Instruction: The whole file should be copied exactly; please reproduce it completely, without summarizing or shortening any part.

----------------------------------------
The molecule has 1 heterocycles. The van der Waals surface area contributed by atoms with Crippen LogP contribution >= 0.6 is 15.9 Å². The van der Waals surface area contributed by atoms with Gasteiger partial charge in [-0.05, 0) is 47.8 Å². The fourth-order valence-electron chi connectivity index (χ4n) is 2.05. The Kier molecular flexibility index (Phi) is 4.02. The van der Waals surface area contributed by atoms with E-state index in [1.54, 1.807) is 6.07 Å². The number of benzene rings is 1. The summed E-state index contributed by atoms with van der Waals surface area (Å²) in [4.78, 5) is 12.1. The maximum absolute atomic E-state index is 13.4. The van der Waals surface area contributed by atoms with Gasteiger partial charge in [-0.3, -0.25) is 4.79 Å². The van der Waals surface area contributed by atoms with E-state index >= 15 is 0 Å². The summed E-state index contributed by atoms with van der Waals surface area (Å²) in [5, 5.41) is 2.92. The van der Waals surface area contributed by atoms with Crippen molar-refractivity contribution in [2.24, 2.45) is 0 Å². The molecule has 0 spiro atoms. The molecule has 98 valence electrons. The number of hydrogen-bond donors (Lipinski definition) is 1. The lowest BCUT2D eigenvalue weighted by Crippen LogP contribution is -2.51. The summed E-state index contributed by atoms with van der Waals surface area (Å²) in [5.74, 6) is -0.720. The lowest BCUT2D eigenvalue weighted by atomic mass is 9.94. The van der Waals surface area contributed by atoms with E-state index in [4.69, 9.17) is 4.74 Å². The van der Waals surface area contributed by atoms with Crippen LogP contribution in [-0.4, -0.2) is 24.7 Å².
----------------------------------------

The molecule has 1 heterocycles. The van der Waals surface area contributed by atoms with Crippen LogP contribution >= 0.6 is 15.9 Å². The van der Waals surface area contributed by atoms with Gasteiger partial charge in [-0.05, 0) is 47.8 Å². The fourth-order valence-electron chi connectivity index (χ4n) is 2.05. The Kier molecular flexibility index (Phi) is 4.02. The van der Waals surface area contributed by atoms with E-state index in [1.54, 1.807) is 6.07 Å². The number of benzene rings is 1. The summed E-state index contributed by atoms with van der Waals surface area (Å²) in [4.78, 5) is 12.1. The maximum absolute atomic E-state index is 13.4. The van der Waals surface area contributed by atoms with Gasteiger partial charge in [-0.3, -0.25) is 4.79 Å². The van der Waals surface area contributed by atoms with E-state index >= 15 is 0 Å². The summed E-state index contributed by atoms with van der Waals surface area (Å²) in [5, 5.41) is 2.92. The van der Waals surface area contributed by atoms with Crippen molar-refractivity contribution in [2.24, 2.45) is 0 Å². The molecule has 0 spiro atoms. The molecule has 98 valence electrons. The number of hydrogen-bond donors (Lipinski definition) is 1. The lowest BCUT2D eigenvalue weighted by Crippen LogP contribution is -2.51. The summed E-state index contributed by atoms with van der Waals surface area (Å²) in [5.74, 6) is -0.720. The lowest BCUT2D eigenvalue weighted by atomic mass is 9.94. The van der Waals surface area contributed by atoms with E-state index in [4.69, 9.17) is 4.74 Å². The van der Waals surface area contributed by atoms with Crippen LogP contribution in [-0.4, -0.2) is 24.7 Å².